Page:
Remember those hawkers who were kicked off the streets of Dakar because they were creating a nuisance?
It’s been a busy few days for them. On Wednesday, Nov. 21, the hawkers protested the measure by taking to the streets, blocking traffic, attacking cars, burning tires, damaging business and ransacking the mayor’s office along with the local electricity company. Police responded with teargas and made an estimated 200 arrests. One report claims that two people were injured by bullets.
On Thursday, the government temporarily backed off the ban and allowed hawkers to return to the streets. The compromise could last until the end of December when the predominantly Muslim Senegal celebrates Eid-el-Adha, the Islamic festival, due this year around December 20.
It sounds like an eerie calm has descended upon Dakar.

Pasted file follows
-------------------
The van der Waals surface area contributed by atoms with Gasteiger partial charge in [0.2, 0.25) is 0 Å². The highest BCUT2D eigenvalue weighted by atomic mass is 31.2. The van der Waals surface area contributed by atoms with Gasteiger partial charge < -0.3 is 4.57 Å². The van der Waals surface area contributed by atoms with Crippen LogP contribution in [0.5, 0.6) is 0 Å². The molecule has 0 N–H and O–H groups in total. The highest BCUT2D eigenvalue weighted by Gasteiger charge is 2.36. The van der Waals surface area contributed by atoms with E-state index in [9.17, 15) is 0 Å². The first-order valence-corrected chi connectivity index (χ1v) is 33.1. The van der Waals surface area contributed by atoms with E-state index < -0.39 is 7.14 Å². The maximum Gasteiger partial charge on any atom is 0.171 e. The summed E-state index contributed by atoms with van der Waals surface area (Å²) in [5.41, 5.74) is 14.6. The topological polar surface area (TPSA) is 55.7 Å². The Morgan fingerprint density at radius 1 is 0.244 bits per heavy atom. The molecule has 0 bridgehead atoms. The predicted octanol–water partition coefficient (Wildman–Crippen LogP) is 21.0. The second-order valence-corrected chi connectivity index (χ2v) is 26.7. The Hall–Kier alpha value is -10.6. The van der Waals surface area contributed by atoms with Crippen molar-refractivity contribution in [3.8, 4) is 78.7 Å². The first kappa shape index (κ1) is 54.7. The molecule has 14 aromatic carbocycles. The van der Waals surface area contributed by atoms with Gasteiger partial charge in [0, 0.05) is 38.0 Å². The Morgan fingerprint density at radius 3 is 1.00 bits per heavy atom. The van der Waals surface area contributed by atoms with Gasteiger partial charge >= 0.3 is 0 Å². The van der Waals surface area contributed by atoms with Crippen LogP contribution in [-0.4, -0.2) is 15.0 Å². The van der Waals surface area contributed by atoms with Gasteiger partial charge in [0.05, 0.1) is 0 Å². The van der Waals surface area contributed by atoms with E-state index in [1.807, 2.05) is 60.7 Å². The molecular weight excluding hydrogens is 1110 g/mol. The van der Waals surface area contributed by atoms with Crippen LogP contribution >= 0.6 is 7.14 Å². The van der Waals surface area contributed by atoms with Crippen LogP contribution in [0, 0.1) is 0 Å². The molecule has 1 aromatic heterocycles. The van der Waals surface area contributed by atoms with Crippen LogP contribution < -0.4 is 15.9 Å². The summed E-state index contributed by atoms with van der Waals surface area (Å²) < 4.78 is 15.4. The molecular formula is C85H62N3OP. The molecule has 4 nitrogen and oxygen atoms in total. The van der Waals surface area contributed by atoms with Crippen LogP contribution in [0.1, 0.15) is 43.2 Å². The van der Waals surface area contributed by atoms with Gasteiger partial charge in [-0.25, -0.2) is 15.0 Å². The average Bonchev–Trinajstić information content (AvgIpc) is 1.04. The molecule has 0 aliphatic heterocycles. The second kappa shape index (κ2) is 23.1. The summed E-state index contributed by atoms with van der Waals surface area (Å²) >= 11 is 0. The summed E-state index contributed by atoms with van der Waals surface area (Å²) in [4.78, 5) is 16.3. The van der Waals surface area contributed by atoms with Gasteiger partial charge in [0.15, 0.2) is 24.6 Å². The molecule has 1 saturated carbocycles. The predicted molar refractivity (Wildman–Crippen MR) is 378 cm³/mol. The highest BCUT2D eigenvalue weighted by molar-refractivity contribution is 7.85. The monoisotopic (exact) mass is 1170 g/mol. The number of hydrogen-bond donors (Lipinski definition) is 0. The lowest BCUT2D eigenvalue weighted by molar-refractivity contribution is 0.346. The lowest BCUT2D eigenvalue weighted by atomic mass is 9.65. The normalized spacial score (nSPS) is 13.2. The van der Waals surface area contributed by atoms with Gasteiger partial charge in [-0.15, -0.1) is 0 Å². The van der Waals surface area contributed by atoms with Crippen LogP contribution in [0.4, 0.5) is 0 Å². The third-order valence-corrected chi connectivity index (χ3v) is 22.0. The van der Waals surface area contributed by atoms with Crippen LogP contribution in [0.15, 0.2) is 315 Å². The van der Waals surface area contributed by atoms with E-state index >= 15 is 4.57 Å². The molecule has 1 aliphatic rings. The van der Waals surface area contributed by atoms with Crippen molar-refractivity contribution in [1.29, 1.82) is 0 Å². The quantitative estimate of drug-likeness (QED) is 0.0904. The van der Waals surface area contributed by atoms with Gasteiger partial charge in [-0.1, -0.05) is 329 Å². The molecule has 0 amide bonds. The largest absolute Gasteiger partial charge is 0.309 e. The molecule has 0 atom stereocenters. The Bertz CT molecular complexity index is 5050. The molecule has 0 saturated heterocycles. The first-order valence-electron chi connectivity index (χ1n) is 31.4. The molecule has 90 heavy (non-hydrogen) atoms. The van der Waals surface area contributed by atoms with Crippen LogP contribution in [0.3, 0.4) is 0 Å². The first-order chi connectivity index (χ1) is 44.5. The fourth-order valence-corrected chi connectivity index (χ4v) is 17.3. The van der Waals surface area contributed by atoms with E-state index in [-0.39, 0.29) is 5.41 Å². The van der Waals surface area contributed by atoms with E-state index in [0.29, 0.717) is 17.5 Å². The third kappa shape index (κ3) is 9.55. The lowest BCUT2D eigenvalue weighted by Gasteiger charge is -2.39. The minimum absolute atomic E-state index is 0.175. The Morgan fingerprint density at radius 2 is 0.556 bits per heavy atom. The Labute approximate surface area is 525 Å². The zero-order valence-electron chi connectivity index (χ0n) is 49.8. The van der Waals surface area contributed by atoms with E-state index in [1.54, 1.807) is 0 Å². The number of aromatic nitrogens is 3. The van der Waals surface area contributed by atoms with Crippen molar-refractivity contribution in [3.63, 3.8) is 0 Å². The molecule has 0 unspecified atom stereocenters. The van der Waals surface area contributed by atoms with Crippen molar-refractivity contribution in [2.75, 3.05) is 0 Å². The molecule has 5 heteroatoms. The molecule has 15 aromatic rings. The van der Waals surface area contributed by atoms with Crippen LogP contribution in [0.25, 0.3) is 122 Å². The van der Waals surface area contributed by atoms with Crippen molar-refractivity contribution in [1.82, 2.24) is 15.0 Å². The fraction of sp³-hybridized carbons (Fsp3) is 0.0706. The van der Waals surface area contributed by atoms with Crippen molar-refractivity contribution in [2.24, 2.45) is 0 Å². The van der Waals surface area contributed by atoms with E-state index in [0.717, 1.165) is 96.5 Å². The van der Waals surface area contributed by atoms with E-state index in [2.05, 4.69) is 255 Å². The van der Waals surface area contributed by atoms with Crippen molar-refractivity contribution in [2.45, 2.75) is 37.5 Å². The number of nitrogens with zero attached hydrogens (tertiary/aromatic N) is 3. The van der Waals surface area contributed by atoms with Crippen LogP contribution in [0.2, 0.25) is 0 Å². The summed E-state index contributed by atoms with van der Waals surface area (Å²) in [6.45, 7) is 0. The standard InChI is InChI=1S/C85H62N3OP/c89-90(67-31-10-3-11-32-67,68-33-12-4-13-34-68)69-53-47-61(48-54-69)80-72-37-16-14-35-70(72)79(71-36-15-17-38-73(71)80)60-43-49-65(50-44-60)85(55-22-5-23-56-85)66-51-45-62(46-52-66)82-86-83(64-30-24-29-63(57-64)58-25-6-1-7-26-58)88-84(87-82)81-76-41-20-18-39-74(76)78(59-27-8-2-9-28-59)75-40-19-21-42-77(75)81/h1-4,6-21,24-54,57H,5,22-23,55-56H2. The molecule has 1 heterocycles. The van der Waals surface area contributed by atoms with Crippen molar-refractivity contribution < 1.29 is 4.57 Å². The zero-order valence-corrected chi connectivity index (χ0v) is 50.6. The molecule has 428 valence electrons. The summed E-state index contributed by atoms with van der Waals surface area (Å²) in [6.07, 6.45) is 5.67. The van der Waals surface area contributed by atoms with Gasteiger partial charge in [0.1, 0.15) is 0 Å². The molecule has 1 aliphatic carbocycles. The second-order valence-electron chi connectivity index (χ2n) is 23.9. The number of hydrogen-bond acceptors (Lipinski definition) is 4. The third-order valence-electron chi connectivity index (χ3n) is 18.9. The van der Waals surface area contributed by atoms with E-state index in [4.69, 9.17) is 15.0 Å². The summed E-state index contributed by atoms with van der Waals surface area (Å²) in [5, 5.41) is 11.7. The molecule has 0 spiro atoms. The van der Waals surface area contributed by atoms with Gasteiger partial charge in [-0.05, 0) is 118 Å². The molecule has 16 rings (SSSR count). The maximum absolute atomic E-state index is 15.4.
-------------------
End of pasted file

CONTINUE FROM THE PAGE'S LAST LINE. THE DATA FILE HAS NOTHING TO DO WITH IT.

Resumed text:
The economy of informals
We never got into this during the past post, but it’s a good time to discuss the issues surrounding the informal sector.
When the term was first introduced, the “informal sector” encompassed the great many enterprises in the developing world not registered with a governmental authority. These entrepreneurs steered clear of their governments because:
- the process is too time consuming, sometimes taking up to 180 days in certain cases; or,
- The expense is too prohibitive, occasionally cost as much as three months salary.
These ideas were first popularized by the Peruvian economist Hernando de Soto who claimed that by forgoing licensing with the state, businesses remain locked outside the legal formal economy, unable to benefit from its rights and protections, like selling shares, applying for formal credit, possessing legal safeguards from fraud or purchasing insurance. Without these protections, business owners keep their firm underground, stunting its growth and paying heavily to steer clear of the long arm fo the state.